A few days after the attack on the Russian Parliament, I crossed the vast, gloomy lobby of Sklifosovsky Hospital, rode to the eighth floor, and wandered through a grimy, dilapidated hall until I found the right room. On Sunday, October 3, and throughout the next day many of the hundreds of victims of the October revolt—hit by snipers or stray bullets, beaten by rebels or police—were brought here. One of the four men in the ward I entered—all wounded that night—was Mark Shteinbok, a staff photographer from Ogonyok magazine, whom I had come to see.
That Sunday afternoon Mark had watched the crowd as they cheered Alexander Rutskoi’s call to take “Ostankino”—the name of the main government television company, also known as Channel 1, as well as the complex of buildings it owns in the north of Moscow—and Khasbulatov’s summons to capture the Kremlin and “the criminal Yeltsin.” Mark watched the supporters of the Parliament form fighting “divisions” (“Whoever wants to storm the Kremlin line up over here,” he heard someone cry) and leave for Ostankino in hijacked trucks and buses. Mark took the subway and when he emerged a mile from Ostankino, he managed to flag down one of the White House “regiments” passing by in a commandeered bus. To his surprise they stopped and let him in. “It was a motley group,” he told me. “Shabby old people, young toughs. But they were all euphoric, feverish, intoxicated. They sang old Soviet songs and exchanged war stories. They’d broken through the police lines and taken the municipal buildings so easily—they were sure that final victory was just minutes away.”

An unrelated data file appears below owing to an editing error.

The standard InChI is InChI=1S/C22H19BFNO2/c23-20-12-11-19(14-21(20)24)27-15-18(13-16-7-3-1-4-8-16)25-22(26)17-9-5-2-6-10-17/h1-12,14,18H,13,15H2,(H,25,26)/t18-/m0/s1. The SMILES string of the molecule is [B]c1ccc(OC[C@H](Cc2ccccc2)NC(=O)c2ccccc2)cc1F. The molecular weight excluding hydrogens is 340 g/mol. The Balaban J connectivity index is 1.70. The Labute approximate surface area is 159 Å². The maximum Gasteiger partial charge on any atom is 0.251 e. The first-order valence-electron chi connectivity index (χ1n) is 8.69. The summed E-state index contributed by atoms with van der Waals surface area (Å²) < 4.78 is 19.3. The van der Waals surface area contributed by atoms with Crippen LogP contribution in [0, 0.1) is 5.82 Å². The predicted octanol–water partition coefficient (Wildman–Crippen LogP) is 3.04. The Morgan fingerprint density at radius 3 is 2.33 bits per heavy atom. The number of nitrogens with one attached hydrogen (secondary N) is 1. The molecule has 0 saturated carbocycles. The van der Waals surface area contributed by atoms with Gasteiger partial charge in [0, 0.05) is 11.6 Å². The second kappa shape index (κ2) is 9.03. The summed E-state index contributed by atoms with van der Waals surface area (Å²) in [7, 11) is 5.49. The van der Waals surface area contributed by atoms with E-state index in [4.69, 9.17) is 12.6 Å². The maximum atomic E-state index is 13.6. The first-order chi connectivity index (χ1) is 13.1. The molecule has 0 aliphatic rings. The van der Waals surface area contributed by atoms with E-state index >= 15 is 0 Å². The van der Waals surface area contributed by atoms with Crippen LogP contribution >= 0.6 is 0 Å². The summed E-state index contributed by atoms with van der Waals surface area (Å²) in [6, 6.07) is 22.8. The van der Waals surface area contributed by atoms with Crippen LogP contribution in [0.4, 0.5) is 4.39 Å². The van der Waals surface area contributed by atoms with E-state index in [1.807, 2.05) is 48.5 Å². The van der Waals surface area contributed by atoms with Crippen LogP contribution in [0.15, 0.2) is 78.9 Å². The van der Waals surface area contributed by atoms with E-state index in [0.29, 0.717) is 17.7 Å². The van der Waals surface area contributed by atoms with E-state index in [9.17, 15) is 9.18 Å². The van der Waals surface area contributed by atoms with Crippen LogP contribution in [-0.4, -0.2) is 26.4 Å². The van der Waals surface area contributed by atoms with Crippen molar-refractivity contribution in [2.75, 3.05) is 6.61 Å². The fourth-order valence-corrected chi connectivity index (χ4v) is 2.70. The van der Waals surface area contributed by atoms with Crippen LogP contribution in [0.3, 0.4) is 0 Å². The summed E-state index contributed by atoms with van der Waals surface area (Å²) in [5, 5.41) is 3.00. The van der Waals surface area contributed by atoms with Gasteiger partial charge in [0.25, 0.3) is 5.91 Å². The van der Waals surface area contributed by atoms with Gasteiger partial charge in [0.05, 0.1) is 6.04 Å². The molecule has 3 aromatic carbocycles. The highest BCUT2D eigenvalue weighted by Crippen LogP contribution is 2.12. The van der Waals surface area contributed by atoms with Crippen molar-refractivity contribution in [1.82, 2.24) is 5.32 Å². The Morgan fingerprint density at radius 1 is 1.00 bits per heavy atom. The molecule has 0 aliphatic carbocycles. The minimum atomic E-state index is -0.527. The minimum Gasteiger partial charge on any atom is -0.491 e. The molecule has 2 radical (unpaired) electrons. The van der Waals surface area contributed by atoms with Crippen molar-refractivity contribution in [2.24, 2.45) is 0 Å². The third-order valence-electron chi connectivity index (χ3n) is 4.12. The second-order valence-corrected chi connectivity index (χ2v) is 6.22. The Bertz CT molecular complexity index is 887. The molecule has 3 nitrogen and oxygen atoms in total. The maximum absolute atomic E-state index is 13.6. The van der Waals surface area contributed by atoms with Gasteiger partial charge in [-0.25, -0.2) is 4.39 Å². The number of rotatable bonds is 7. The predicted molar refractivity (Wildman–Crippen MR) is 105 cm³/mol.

At Ostankino it was already dark. Rebel “commandos” dressed in camouflage arrived, led by the maverick General Albert Makashov—they crashed a truck through the glass lobby and launched a rocket grenade, setting fire to the building. (See Mark Shteinbok’s photograph on page 71.) When the grenade exploded, the small contingent of armed guards protecting Ostankino fired on the rebels, who answered with a barrage of bullets. Mark hit the ground with the others, and kept taking photographs. He felt a sharp blow to his hip, and realized he’d been shot. Eventually someone dragged him to a car and drove him to Sklifosovsky Hospital. As he was being admitted, CNN cameras arrived and filmed him lying on a stretcher in the hospital’s dingy halls; a scene a friend saw on TV in Norway before his family knew what had happened to him. “As soon as I was shot,” he said, “I lost all interest in politics. But the next day from my ward I could hear the gunfire and see smoke, and I began to wonder how I would go on working if a Soviet regime came back to power.”
About the time Mark was taken to the hospital, the several channels which broadcast from the Ostankino television facilities went off the air, including Russian Television, or …
This article is available to online subscribers only.
Please choose from one of the options below to access this article:
Purchase a print premium subscription (20 issues per year) and also receive online access to all all content on nybooks.com.
Purchase an Online Edition subscription and receive full access to all articles published by the Review since 1963.
Purchase a trial Online Edition subscription and receive unlimited access for one week to all the content on nybooks.com.